Porridge star Sam Kelly, whose stage career saw him appear in an eclectic list of productions from the hugely popular musical Wicked to Mike Leigh’s drama Grief, has passed away at the age of 70.
Announced at the weekend by his agent Lynda Ronan, the Manchester-born actor had been suffering from a long illness that Ronan said the actor “bravely fought”.
While Kelly will be best known by many for his long-running appearances in a long list of legendary BBC sitcoms including Porridge and ‘Allo ‘Allo!, his beginnings on the stage led to him becoming a much-loved and respected theatre actor.
Trained at LAMDA, Kelly began his career working in repertory theatres across the country, forging a craft that would later see him grace many of the UK’s most prestigious stages and work with directors including Sir Peter Hall, Adrian Noble and Edward Hall.
From West End productions When We Are Married and The Female Of The Species to high profile new writing pieces at the Royal Court including 2011’s Remembrance Day, Kelly’s career included everything from pantomime at the Old Vic to musicals at the National Theatre.
A selection of his highest profile appearances came with his collaborations with Leigh, appearing in the acclaimed television drama Grown-Ups, films Topsy-Turvy and All Or Nothing, and the National Theatre’s 2011 production of Grief, in which his performance was described by The Stage as “extraordinary”.
Kelly, who also boasted television appearances in numerous series including Midsomer Murders, EastEnders, Black Books and Doctor Who across his six decade spanning career, was last seen on stage in Wicked. Reprising the role of the Wizard in November 2013 following a year-long stint in 2009, Kelly was forced to leave the show in January due to ill health.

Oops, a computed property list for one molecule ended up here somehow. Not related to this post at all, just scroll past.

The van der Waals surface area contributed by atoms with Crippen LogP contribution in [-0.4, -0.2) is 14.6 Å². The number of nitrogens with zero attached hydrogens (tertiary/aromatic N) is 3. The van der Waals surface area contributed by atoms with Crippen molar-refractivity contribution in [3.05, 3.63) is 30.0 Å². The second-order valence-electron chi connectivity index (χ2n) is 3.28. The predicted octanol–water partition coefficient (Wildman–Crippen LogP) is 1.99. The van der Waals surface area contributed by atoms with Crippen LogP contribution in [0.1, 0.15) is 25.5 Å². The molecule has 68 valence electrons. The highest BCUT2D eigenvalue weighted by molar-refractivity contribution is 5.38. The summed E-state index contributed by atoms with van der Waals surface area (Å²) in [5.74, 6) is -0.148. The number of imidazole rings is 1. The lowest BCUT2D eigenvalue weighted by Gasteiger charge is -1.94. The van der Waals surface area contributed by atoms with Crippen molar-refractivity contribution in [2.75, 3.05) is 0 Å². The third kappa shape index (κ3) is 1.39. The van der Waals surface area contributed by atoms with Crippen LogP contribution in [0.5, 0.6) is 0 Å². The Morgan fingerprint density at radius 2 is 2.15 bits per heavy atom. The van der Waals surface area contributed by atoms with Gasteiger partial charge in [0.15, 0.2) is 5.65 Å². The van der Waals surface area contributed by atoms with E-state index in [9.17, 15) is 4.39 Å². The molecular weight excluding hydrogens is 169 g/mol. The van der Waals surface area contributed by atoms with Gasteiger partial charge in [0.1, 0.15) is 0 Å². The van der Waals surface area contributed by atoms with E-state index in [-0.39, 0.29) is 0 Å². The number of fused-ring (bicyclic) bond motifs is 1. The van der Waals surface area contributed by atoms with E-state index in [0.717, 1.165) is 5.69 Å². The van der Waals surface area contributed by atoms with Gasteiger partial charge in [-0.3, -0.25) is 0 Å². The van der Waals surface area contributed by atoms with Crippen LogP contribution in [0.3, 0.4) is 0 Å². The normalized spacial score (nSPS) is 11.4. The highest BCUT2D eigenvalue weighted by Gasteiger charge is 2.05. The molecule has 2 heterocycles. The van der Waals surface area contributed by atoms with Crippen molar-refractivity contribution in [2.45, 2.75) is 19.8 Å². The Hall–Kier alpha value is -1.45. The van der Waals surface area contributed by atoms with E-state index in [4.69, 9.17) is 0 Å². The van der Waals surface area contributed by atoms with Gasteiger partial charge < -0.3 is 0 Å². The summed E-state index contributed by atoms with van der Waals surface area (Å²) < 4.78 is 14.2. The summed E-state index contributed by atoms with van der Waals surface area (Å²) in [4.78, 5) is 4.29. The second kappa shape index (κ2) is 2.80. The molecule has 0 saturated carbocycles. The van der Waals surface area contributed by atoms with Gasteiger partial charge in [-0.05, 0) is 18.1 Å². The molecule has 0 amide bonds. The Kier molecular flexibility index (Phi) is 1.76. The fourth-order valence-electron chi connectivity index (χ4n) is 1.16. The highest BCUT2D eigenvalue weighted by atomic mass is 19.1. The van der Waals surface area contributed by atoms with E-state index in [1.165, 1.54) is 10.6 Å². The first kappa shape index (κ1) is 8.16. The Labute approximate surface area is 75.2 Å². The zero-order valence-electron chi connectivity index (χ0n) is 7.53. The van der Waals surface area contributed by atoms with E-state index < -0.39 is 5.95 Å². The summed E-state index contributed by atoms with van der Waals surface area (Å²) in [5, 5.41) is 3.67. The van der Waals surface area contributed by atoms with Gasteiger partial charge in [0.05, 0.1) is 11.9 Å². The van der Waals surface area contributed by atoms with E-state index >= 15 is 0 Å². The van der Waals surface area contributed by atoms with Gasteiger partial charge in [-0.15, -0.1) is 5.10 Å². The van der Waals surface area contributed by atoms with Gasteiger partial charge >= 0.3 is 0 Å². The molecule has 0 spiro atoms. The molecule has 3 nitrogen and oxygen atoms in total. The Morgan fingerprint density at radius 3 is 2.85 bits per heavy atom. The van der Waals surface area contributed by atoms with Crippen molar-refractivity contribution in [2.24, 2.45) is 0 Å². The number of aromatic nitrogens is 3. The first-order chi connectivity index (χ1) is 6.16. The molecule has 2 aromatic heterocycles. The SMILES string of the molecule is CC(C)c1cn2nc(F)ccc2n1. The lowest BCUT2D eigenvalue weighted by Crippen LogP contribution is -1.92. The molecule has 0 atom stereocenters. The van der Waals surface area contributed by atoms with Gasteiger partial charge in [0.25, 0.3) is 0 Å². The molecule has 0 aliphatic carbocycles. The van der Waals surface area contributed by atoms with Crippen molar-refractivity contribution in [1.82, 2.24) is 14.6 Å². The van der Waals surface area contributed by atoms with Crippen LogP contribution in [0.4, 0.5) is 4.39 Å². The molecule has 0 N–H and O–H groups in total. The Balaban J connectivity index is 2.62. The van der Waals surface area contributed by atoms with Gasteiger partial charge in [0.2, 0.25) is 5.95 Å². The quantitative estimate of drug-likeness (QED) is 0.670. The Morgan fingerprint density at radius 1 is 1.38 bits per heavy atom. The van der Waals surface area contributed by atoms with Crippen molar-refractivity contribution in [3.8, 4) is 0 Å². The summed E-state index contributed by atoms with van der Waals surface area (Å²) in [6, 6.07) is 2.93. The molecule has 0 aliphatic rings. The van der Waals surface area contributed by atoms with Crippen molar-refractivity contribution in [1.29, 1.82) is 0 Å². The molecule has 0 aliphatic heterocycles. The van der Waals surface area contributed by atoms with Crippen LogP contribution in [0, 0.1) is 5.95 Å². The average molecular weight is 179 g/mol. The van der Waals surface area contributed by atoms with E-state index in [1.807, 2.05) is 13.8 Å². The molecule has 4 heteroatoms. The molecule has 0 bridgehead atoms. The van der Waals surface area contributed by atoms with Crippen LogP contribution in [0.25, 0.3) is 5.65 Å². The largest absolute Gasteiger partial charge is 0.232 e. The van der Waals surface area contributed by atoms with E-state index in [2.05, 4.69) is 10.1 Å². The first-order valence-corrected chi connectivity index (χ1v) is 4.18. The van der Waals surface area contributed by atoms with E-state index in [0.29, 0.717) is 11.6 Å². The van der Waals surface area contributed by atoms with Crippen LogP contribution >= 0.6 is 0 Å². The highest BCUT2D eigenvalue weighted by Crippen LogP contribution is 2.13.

Mirroring his agent’s words, “He does not leave any family but a host of friends who were his chosen family. His death is a great loss to them and the profession”, Twitter saw an outpouring of tributes from his fellow actors and theatre colleagues over the weekend.
His Black Books on screen son Bill Bailey said: “Very sad to hear about Sam Kelly. Brilliant comic actor, lovely bloke… Farewell sir”, while Paul Chahidi described it as a “great fortune” to have worked with the actor, explaining he was “an actor of brilliance; surpassed only by his modesty and kindness.”
"I had the great good fortune of working with Sam Kelly in the West End. An actor of brilliance; surpassed only by his modesty and kindness."